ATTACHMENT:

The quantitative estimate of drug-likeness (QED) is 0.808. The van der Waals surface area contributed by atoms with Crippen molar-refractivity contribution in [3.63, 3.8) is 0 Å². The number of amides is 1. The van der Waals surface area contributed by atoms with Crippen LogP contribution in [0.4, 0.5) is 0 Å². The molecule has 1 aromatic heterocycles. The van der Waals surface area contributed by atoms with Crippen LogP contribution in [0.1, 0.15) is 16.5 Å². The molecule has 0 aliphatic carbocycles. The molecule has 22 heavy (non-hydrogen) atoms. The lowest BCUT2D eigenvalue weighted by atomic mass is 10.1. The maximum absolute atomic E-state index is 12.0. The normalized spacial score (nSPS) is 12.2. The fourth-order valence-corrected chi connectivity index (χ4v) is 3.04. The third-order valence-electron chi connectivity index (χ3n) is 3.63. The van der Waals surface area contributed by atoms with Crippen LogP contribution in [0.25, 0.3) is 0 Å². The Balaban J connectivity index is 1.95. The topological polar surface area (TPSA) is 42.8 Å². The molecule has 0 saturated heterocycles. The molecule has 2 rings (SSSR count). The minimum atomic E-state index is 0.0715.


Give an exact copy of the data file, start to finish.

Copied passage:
The quantitative estimate of drug-likeness (QED) is 0.808. The van der Waals surface area contributed by atoms with Crippen molar-refractivity contribution in [3.63, 3.8) is 0 Å². The number of amides is 1. The van der Waals surface area contributed by atoms with Crippen LogP contribution in [0.4, 0.5) is 0 Å². The molecule has 1 aromatic heterocycles. The van der Waals surface area contributed by atoms with Crippen LogP contribution in [0.1, 0.15) is 16.5 Å². The molecule has 0 aliphatic carbocycles. The molecule has 22 heavy (non-hydrogen) atoms. The lowest BCUT2D eigenvalue weighted by atomic mass is 10.1. The maximum absolute atomic E-state index is 12.0. The normalized spacial score (nSPS) is 12.2. The fourth-order valence-corrected chi connectivity index (χ4v) is 3.04. The third-order valence-electron chi connectivity index (χ3n) is 3.63. The van der Waals surface area contributed by atoms with Crippen LogP contribution in [0.25, 0.3) is 0 Å². The Balaban J connectivity index is 1.95. The topological polar surface area (TPSA) is 42.8 Å². The molecule has 0 saturated heterocycles. The molecule has 2 rings (SSSR count). The minimum atomic E-state index is 0.0715.